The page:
In addition,  the staff mixed up the lines a little bit tonight. They rewarded Josh Rieger with time as the seventh defenseman and slotted in Casey Johnson up front. Both players played their roles, and we could see them more this year. The lineup changes were made in part due to how last night’s game finished and the coaches wanting to get different players some game action.

Next week will provide another test against the Huskies of Michigan Tech. Tonight, against a decent Bemidji State team that makes life tough for their opponents when able to defend we saw the blueprint to win for this team executed to perfection. Score early, and make responsible plays throughout to add insurance as needed. When this team can make other teams open up their game to try and score just to catch up, good things will happen.

This team has too much skill to try and play grind heavy games as a first resort if not needed, if they can get one quick and defend that allows them to roll all of their skaters and not need to worry about shortening the bench. It may not seem like much now, but spreading out minutes for as long as possible will help later on in the year. Developing depth to add with skill is not a bad idea, and hopefully this team can do so as we progress in this still early on season.

Donate: To help us cover more games and tell more stories you will not see elsewhere about UND Hockey and other college hockey teams, please click this link and consider donating what you can. If you do, I will list you in every story we right as a supporter of independent, crowd funded journalism that can truly be free for all: https://www.paypal.me/oliverfrancies your donation will help expand what content we can offer and how many stories we can tell.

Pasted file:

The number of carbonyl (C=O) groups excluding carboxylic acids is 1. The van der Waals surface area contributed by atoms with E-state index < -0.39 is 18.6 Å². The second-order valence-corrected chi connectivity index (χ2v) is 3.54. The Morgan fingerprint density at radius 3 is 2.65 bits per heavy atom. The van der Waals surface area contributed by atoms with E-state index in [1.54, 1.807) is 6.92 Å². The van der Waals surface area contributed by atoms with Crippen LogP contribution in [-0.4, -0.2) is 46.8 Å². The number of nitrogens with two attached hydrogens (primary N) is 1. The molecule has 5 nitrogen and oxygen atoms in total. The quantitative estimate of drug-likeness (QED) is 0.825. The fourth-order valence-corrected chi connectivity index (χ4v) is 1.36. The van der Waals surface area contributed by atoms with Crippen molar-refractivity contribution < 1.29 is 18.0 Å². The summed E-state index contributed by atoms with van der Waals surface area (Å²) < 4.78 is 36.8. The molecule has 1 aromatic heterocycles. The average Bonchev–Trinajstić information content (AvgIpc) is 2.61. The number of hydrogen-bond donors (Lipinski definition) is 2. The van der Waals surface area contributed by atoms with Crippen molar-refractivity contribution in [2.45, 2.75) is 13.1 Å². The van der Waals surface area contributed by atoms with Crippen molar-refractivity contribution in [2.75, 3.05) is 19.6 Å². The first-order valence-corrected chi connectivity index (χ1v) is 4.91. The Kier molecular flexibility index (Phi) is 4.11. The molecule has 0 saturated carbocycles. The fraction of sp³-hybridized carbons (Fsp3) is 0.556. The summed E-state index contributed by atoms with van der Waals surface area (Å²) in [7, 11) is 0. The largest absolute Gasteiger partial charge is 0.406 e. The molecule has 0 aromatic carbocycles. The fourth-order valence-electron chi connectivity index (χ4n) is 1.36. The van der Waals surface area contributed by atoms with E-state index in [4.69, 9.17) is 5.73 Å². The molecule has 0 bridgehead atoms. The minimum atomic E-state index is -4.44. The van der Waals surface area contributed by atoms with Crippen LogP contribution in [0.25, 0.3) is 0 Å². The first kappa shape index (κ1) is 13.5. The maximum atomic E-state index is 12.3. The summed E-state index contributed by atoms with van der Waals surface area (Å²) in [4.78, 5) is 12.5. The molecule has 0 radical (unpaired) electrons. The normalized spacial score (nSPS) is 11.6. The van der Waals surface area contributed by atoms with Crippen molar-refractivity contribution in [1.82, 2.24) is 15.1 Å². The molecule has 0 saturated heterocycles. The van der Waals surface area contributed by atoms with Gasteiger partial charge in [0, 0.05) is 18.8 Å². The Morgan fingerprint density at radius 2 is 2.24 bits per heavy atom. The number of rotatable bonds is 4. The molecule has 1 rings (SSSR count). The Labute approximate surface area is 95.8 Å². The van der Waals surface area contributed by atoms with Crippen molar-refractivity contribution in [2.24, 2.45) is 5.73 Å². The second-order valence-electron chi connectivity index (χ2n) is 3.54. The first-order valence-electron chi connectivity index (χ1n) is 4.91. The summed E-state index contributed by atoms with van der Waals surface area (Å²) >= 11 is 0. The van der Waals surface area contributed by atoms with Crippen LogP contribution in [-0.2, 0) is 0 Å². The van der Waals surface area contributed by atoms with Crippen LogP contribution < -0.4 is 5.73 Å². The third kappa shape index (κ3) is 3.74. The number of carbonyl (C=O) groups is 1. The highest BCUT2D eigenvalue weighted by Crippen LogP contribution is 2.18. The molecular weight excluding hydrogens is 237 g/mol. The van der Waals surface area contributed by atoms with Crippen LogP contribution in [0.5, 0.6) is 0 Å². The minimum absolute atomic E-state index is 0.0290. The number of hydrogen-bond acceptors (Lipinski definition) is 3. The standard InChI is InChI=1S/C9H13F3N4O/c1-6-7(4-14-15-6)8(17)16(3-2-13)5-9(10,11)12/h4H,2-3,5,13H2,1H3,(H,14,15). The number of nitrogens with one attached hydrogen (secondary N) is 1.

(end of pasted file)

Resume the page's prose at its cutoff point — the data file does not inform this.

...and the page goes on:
Eight Unanswered: How UND Earned a Series Sweep over Canisius and Now What?

(Photo Credit: Kelsey Lee-Violet Turtle Photography)

In front of a nearly sold out Ralph Engelstad Arena crowd, the Fighting Hawks played Canisius similarly to start the match like they did last night, and in their ignominious series sweep at the hands of the Golden Griffins last January. Griffins Head Coach Trevor Large noted that his team needed to be better at shortening their passes and simplifying their game.

Ausin Alger got that message for the visitors as he took a feed from David Melaragani and walked in a mere 4:05 into the first period and stunned the crowd. He went bar down on UND netminder Adam Scheel to give the Griffins their first lead of the weekend.

That lead would last into the second period. Once again the Fighting Hawks were presented with a chance to score a bushel of goals before their opening salvo as Canisisus again spent most of the evening down a skater. J.D Pogue earned the honor with a kneeing major penalty and a game misconduct 12 minutes into the first period. While no goals were scored, the penalty kill tired out the Griffins and it would bear dividends later on in the evening. UND was able to build off of the major penalty and used the extra skater it had with Canisius being down a man to their advantage later on in this one.

In the second, 1:03 after a Shane Pinto penalty shot was stopped by Jacob Barczewski, 7:24 in to the frame, Mark Senden took a feed from Jordan Kawaguchi and wired it home on the weak side to start the scoring bonanza that followed. Colin Adams and Gabe Bast would pitch in markers to end the second period and put the lead at two.

The third period is where the deluge of goals came as Cole Smith twice added to the tally along with, Harison Blaisdell, Andrew Peski, and Westin Michaud all pitched in markers to secure the 8-1 win. Jordan Kawaguchi lead the assists on the evening with three and earned second star honors on the evening. Again, Jasper Weatherby had another good night in the faceoff circle (11-4) along with Shane Pinto (11-7).